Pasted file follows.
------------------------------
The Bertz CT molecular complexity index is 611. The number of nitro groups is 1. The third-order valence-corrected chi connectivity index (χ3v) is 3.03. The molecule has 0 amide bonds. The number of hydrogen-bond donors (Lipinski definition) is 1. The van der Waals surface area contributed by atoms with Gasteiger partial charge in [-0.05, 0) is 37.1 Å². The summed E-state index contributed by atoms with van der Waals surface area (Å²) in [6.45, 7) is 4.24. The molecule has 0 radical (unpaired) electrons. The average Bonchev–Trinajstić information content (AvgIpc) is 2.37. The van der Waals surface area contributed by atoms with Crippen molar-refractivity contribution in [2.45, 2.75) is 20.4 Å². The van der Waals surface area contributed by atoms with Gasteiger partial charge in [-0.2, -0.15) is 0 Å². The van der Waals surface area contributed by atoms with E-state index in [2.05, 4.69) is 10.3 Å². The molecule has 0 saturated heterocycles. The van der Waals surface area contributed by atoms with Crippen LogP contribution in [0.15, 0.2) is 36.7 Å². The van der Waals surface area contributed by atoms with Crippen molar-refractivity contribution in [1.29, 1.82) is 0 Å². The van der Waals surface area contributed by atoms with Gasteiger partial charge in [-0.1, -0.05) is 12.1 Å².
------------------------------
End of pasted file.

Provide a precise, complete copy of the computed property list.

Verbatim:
The Bertz CT molecular complexity index is 611. The number of nitro groups is 1. The third-order valence-corrected chi connectivity index (χ3v) is 3.03. The molecule has 0 amide bonds. The number of hydrogen-bond donors (Lipinski definition) is 1. The van der Waals surface area contributed by atoms with Gasteiger partial charge in [-0.05, 0) is 37.1 Å². The summed E-state index contributed by atoms with van der Waals surface area (Å²) in [6.45, 7) is 4.24. The molecule has 0 radical (unpaired) electrons. The average Bonchev–Trinajstić information content (AvgIpc) is 2.37. The van der Waals surface area contributed by atoms with Crippen molar-refractivity contribution in [2.45, 2.75) is 20.4 Å². The van der Waals surface area contributed by atoms with Gasteiger partial charge in [-0.2, -0.15) is 0 Å². The van der Waals surface area contributed by atoms with E-state index in [2.05, 4.69) is 10.3 Å². The molecule has 0 saturated heterocycles. The van der Waals surface area contributed by atoms with Crippen LogP contribution in [0.15, 0.2) is 36.7 Å². The van der Waals surface area contributed by atoms with Crippen molar-refractivity contribution in [1.29, 1.82) is 0 Å². The van der Waals surface area contributed by atoms with Gasteiger partial charge in [-0.1, -0.05) is 12.1 Å².